Travelers should carefully research the laws around their required medicine in countries they plan to visit and consult medical guidance on substitute medications. Even if a medicine is legal, travelers should always keep it in the original container and have a copy of a prescription.

[Related Reading: 5 Precautions for Traveling with Medication]

4. Camouflage, Olive Drab or Equipment with Military Uses [The Caribbean, the Middle East and Africa]

Your camo joggers may be comfortable to travel in, but it’s best to leave them at home. Popular Caribbean tourist destinations (Antigua, Barbados, Grenada, Jamaica and Saint Lucia) have strict laws prohibiting the wearing of camouflage clothing. Having it in your luggage or as the pattern on bags or backpacks also falls within the ban’s limits.

“These bans exist in countries that have experienced internal conflict from rebel groups or terrorists and don’t want civilians to be confused as armed combatants,” said Bush.

Travelers on safari to African countries, such as Zimbabwe or Zambia, should be aware camouflage hunting equipment will also fall into this category. Possession of equipment for military uses, such as binoculars, especially if this equipment has night vision, should also be avoided in these countries (plus Egypt and Cuba).

5. Actions or Items Considered to be Rude

What’s the first action travelers often take when they arrive somewhere new and different? Fishing out their camera to capture the scene.


But it’s considered rude or disrespectful to take pictures of people without their permission in many countries, and it may be illegal to take photos of national cultural (largely museums) or religious sites. For example, there’s a photography ban inside India’s Taj Mahal and popular mosques in Saudi Arabia. It’s also frowned upon in many of Southeast Asia’s Buddhist temples.

Many countries forbid taking photographs of government buildings, police or military activity/equipment such as checkpoints and vehicles. That also includes major industrial and logistics areas, like factories, harbors, airports and rail yards. Why? Because it could potentially be interpreted as surveillance. Travelers should research the legal restrictions and cultural considerations around photography where they plan to visit — or risk arrest or confiscation of their pricey photography equipment.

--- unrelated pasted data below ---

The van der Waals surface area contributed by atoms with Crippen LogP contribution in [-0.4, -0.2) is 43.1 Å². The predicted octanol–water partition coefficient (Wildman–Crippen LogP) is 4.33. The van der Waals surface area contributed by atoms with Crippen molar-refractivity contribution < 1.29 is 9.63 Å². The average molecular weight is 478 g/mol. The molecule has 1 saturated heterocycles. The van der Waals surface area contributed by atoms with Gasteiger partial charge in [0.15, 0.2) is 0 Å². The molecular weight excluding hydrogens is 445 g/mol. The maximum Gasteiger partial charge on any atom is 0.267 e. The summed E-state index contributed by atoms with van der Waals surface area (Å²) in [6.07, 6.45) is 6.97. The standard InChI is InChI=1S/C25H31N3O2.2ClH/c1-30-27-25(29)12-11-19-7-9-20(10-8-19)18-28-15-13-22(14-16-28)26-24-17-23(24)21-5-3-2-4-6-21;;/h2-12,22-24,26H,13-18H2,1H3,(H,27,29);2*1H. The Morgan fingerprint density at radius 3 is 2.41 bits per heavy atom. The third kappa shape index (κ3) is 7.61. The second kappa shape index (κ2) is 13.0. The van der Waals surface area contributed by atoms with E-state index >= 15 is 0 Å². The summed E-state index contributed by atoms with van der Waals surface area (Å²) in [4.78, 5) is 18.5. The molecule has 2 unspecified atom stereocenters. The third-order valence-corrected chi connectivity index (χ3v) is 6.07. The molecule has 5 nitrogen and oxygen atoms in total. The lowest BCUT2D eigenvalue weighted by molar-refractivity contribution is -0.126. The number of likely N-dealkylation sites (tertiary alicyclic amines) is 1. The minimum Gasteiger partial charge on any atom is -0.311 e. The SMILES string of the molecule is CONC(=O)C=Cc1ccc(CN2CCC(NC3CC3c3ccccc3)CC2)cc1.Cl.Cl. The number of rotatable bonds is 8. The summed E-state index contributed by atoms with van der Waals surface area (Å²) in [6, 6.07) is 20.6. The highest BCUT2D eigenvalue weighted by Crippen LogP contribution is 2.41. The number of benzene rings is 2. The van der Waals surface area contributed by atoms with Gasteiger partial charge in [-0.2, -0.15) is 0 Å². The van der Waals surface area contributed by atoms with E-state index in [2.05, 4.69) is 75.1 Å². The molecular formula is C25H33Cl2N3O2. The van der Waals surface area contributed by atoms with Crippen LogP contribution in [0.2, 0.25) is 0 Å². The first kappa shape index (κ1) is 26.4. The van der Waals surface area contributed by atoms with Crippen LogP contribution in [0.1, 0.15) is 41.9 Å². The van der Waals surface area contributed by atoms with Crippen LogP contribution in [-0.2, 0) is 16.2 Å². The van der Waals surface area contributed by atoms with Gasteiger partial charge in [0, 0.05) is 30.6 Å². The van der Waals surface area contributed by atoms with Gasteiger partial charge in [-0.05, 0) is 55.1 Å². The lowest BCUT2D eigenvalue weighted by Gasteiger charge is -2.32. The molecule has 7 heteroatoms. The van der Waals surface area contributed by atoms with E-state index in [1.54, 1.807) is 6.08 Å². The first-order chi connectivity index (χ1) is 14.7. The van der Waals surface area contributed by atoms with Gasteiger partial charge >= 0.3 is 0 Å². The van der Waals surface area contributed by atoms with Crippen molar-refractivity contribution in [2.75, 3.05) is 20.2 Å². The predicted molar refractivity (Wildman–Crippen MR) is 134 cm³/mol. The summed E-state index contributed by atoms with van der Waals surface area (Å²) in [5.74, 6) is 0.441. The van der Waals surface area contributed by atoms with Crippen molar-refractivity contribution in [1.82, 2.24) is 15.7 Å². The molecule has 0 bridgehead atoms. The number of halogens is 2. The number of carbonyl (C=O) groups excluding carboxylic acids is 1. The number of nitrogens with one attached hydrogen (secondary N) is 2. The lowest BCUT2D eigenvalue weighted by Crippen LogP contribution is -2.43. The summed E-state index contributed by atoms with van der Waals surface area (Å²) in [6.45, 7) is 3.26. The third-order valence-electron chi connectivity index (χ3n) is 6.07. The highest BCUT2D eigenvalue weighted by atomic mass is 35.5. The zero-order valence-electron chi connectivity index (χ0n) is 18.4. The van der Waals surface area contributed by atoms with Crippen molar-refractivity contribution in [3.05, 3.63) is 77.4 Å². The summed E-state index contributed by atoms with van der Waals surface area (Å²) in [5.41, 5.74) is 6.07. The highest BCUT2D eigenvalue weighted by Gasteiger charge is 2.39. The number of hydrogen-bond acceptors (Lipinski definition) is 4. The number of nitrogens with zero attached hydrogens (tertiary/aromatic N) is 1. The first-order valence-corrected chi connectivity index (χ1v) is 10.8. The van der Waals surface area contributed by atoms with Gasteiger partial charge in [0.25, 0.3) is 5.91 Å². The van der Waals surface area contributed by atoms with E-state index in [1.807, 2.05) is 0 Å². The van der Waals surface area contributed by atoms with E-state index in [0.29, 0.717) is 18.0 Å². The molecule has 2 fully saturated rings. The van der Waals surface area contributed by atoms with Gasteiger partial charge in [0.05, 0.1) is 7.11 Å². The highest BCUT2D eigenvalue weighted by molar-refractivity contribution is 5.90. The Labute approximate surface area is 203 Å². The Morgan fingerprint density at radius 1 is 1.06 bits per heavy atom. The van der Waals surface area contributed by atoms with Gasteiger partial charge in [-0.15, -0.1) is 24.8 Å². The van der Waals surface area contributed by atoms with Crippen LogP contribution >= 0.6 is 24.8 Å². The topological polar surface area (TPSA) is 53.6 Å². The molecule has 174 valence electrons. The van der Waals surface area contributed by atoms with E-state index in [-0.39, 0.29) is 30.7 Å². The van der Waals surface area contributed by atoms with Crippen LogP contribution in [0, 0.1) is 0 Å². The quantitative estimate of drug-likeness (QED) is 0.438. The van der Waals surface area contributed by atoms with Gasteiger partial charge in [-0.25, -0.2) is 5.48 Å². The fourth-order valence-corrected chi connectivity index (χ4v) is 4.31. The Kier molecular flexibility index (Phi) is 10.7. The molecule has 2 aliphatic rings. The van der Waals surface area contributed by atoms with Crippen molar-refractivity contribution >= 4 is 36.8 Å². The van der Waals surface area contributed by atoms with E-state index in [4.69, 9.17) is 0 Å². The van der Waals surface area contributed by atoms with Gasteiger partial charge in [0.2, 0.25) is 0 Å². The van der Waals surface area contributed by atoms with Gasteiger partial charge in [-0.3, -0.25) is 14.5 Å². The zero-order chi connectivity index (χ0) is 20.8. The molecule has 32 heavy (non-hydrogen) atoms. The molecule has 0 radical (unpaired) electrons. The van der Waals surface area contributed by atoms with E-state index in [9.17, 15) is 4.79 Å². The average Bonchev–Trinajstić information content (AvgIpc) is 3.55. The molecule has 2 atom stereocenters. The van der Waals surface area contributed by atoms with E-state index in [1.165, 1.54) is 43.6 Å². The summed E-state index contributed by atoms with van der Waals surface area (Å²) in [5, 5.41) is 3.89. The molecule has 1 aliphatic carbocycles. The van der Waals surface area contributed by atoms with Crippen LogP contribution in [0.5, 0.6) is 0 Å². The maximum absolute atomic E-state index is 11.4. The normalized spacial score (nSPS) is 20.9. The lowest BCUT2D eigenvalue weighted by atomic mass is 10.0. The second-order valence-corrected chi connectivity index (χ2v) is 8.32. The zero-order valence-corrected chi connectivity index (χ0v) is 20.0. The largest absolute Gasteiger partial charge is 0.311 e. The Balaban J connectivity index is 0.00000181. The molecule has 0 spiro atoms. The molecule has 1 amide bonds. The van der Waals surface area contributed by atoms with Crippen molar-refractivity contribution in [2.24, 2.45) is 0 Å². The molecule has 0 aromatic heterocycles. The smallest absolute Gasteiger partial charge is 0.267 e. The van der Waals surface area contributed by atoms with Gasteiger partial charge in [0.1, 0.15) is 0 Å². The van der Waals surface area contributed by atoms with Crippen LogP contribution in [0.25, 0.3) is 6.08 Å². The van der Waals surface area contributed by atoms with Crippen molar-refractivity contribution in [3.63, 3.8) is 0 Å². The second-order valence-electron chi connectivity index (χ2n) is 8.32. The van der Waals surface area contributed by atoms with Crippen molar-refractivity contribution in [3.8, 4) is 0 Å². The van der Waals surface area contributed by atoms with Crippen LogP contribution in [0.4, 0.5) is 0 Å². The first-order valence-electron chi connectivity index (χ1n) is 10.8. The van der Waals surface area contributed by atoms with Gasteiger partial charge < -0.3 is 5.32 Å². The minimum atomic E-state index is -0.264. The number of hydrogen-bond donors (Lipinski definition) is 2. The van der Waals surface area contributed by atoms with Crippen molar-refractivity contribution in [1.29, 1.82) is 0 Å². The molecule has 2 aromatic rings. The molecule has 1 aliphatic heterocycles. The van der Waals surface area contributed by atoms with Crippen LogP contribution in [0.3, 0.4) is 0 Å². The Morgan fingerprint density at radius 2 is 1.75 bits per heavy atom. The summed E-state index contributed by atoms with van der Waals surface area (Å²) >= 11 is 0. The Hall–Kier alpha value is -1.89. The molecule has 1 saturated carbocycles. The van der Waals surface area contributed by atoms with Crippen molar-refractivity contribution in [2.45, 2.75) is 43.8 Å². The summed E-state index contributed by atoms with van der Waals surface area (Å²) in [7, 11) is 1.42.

Other examples of disrespectful actions or items that could get you into hot water:

  • Swearing. Using the “F-word” is strictly prohibited in the U.A.E. — even when it comes to your online activity.
  • Making offensive comments against the local government. Particularly in Turkey, “insult laws” have been around for some time, but are being more harshly enforced because of social media.
  • E-cigarettes. Vaping products are banned in Thailand.
  • Shooting TikTok Content. Nepal recently banned the shooting of TikTok videos at some heritage sites by would-be social media influencers.
  • Chewing gum. Singapore is famous for its ban on gum.


6. Traveling as an Unmarried or LGBTQ+ Couple

Unmarried couples in the U.A.E. and Qatar often face legal complications, and, in many countries, women may not be able to check into a hotel with a man who is not their husband or father. In Jordan, public displays of affection (even if you’re married) are frowned upon. Many countries in the Middle East have no laws prohibiting violence against women and have arrested individuals for breaking laws around extra-marital activity.

Even in 2022, members of the LGBTQ+ community should carefully research laws pertaining to their situation in any country they plan to visit. According to Equaldex, 69 countries have laws Westerners would consider homophobic.

Know Before You Go: Ignorance is Not an Excuse

If you’re a member of Global Rescue, the best place to start your research regarding the rules and laws of a country is with our destination reports. Maintained by our travel intelligence analysts, these reports cover 215 countries and principalities — and they are always accessible in your member portal or on your My Global Rescue App. 

Not a member? You can download one free destination report on our Travel Intelligence Center.